The French newspaper Le Monde devoted two lengthy articles to Greek shipping - "Greeks in London" and "The happiness of living as a shipping tycoon in Greece."
"In order to live comfortably in Greece, it is better for you to stay in the background." So begins the first article, which addresses "the umbilical cord between the state and the shipping magnates" in Greece, which no politician has ever tried to break.
“This umbilical cord is art. 107 of the Constitution ", which excludes shipping magnates from taxation of profits, which is mandatory for other businesses, and requires only a special tax on the ship’s tonnage. “Even the street demonstrators connected tycoons with plutocracy and management of the rich, but their privileged position is not subject to public debate in Greece, such as for example are the tax benefits of the church", the newspaper notes.
"All Greek governments have understood the message. No Greek leader would want to see shipping tycoons - providing 6 percent of GDP - to leave the country", says the article. It also noted that the Finance Minister Evangelos Venizelos called upon Greek shipping magnates to help the country during the height of the crisis, "but they did not respond."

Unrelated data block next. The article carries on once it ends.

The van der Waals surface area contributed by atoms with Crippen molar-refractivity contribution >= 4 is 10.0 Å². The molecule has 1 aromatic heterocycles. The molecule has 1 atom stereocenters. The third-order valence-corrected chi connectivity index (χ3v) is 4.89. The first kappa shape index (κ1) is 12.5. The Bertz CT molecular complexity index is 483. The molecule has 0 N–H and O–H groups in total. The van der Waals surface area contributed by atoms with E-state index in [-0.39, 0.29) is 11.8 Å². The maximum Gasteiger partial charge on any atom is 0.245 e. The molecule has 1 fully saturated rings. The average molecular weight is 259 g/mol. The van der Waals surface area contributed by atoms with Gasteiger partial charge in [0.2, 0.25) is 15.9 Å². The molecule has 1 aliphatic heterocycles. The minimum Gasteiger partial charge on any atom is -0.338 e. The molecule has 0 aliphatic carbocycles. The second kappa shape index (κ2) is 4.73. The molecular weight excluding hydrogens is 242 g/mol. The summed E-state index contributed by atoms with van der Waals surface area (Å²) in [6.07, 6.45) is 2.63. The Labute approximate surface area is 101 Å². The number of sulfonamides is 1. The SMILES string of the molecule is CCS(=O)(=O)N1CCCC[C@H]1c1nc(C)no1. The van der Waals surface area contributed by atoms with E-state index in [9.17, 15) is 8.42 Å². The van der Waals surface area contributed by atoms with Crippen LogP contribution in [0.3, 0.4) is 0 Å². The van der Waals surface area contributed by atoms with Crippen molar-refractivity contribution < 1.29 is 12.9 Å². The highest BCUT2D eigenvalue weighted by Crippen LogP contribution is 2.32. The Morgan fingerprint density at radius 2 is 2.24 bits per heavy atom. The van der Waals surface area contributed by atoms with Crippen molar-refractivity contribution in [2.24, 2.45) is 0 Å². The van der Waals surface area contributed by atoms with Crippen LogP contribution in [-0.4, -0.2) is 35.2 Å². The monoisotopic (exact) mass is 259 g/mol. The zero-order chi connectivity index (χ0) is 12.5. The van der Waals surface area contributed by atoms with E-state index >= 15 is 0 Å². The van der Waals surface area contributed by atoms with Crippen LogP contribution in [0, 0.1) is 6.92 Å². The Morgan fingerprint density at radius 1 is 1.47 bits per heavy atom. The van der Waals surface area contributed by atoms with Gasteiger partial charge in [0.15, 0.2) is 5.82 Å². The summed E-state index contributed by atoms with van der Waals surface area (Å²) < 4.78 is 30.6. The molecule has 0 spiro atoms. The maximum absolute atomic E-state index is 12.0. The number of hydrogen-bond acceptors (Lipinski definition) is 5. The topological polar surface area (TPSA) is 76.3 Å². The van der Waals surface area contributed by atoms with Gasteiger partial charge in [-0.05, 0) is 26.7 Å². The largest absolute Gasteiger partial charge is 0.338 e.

The French editor explains that despite his efforts the Union of Greek shipping tycoons avoided his attempts to reach them.
"Greeks in London, a mysterious world with preferential taxation" is the title of the second article, accompanied by the image of Aristotelis Onassis abroad.
"London Greeks", as Le Monde calls them, control 20 percent of the Greek fleet, but are wrapped in a veil of secrecy. In the annual Sunday Times list of the 1000 richest people in Britain "only the name of Ioannis Goulandris appears and not members of the families Handri, Embirikou, Lemou, Hadzipatera, Niarhou or Tsakou", says Le Monde.
"It is impossible to learn anything more because we are talking about private companies which hire the best lawyers to keep the curious away. Most of them even deny the fact that they live in London", told the newspaper compiler of the list, Philip Beresford. Surely the main reason for this secrecy is tax, says the article. Further on, the article gives a historical review of the presence of Greek shipping magnates in London, and notes that the first ones arrived in 1850, having bought steamers, and the second wave arrived during the Greek civil war.
"Conservative, if not reactionaries, many of them supported the dictatorship in 1967 and today they fund charity campaigns, departments for Greek language studies and Greek culture in British universities, as well as the former King Constantine", added Le Monde.